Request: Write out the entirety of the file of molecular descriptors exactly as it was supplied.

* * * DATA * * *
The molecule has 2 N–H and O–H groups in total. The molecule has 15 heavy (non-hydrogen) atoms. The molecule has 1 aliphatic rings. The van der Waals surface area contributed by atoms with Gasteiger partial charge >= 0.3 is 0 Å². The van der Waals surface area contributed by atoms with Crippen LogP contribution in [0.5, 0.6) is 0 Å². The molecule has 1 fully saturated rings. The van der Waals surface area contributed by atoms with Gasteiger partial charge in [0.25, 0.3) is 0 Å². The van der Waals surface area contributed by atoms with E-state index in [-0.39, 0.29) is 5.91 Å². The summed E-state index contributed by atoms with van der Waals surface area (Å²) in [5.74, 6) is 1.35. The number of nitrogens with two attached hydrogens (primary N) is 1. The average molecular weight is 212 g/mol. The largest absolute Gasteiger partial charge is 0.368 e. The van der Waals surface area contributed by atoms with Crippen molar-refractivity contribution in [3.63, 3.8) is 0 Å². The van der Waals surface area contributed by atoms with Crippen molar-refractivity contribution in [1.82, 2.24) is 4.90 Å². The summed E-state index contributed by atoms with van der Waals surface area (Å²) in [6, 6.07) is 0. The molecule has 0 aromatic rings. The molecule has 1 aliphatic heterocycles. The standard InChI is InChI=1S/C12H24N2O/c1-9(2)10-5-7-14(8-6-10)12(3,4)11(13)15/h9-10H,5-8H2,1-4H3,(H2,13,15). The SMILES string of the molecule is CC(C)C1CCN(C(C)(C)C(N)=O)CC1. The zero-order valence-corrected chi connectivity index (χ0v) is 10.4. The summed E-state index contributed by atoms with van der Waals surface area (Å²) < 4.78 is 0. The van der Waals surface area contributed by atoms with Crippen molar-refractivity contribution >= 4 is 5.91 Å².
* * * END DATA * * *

The molecule has 2 N–H and O–H groups in total. The molecule has 15 heavy (non-hydrogen) atoms. The molecule has 1 aliphatic rings. The van der Waals surface area contributed by atoms with Gasteiger partial charge >= 0.3 is 0 Å². The van der Waals surface area contributed by atoms with Crippen LogP contribution in [0.5, 0.6) is 0 Å². The molecule has 1 fully saturated rings. The van der Waals surface area contributed by atoms with Gasteiger partial charge in [0.25, 0.3) is 0 Å². The van der Waals surface area contributed by atoms with E-state index in [-0.39, 0.29) is 5.91 Å². The summed E-state index contributed by atoms with van der Waals surface area (Å²) in [5.74, 6) is 1.35. The number of nitrogens with two attached hydrogens (primary N) is 1. The average molecular weight is 212 g/mol. The largest absolute Gasteiger partial charge is 0.368 e. The van der Waals surface area contributed by atoms with Crippen molar-refractivity contribution in [3.63, 3.8) is 0 Å². The van der Waals surface area contributed by atoms with Crippen molar-refractivity contribution in [1.82, 2.24) is 4.90 Å². The summed E-state index contributed by atoms with van der Waals surface area (Å²) in [6, 6.07) is 0. The molecule has 0 aromatic rings. The molecule has 1 aliphatic heterocycles. The standard InChI is InChI=1S/C12H24N2O/c1-9(2)10-5-7-14(8-6-10)12(3,4)11(13)15/h9-10H,5-8H2,1-4H3,(H2,13,15). The SMILES string of the molecule is CC(C)C1CCN(C(C)(C)C(N)=O)CC1. The zero-order valence-corrected chi connectivity index (χ0v) is 10.4. The summed E-state index contributed by atoms with van der Waals surface area (Å²) < 4.78 is 0. The van der Waals surface area contributed by atoms with Crippen molar-refractivity contribution >= 4 is 5.91 Å².